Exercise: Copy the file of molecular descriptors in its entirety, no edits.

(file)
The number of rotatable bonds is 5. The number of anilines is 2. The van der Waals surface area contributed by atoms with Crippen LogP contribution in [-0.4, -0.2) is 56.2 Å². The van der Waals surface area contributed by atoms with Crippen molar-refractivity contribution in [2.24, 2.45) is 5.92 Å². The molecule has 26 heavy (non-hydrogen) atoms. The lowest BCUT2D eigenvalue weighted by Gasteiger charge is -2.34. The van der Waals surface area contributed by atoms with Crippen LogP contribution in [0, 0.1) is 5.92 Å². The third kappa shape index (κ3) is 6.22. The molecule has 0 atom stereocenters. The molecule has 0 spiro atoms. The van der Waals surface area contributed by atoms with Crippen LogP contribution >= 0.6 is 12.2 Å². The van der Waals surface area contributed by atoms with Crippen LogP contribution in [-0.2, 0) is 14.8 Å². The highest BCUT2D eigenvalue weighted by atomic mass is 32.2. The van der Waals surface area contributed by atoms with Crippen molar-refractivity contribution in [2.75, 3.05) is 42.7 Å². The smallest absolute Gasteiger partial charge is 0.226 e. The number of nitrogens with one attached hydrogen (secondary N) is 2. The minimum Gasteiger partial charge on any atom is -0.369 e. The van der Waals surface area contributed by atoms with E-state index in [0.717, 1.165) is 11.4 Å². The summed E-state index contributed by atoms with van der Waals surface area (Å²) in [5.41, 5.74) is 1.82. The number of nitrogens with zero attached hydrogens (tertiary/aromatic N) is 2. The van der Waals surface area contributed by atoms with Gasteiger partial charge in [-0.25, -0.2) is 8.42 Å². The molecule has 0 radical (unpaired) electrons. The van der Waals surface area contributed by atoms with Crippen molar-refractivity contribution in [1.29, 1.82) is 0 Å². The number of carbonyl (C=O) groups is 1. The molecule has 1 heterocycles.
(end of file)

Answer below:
The number of rotatable bonds is 5. The number of anilines is 2. The van der Waals surface area contributed by atoms with Crippen LogP contribution in [-0.4, -0.2) is 56.2 Å². The van der Waals surface area contributed by atoms with Crippen molar-refractivity contribution in [2.24, 2.45) is 5.92 Å². The molecule has 26 heavy (non-hydrogen) atoms. The lowest BCUT2D eigenvalue weighted by Gasteiger charge is -2.34. The van der Waals surface area contributed by atoms with Crippen LogP contribution in [0, 0.1) is 5.92 Å². The third kappa shape index (κ3) is 6.22. The molecule has 0 atom stereocenters. The molecule has 0 spiro atoms. The van der Waals surface area contributed by atoms with Crippen LogP contribution >= 0.6 is 12.2 Å². The van der Waals surface area contributed by atoms with Crippen LogP contribution in [-0.2, 0) is 14.8 Å². The highest BCUT2D eigenvalue weighted by atomic mass is 32.2. The van der Waals surface area contributed by atoms with Crippen molar-refractivity contribution in [2.75, 3.05) is 42.7 Å². The smallest absolute Gasteiger partial charge is 0.226 e. The number of nitrogens with one attached hydrogen (secondary N) is 2. The minimum Gasteiger partial charge on any atom is -0.369 e. The van der Waals surface area contributed by atoms with E-state index in [0.717, 1.165) is 11.4 Å². The summed E-state index contributed by atoms with van der Waals surface area (Å²) in [5.41, 5.74) is 1.82. The number of nitrogens with zero attached hydrogens (tertiary/aromatic N) is 2. The van der Waals surface area contributed by atoms with Gasteiger partial charge in [-0.25, -0.2) is 8.42 Å². The molecule has 0 radical (unpaired) electrons. The van der Waals surface area contributed by atoms with Crippen molar-refractivity contribution in [1.29, 1.82) is 0 Å². The number of carbonyl (C=O) groups is 1. The molecule has 1 heterocycles.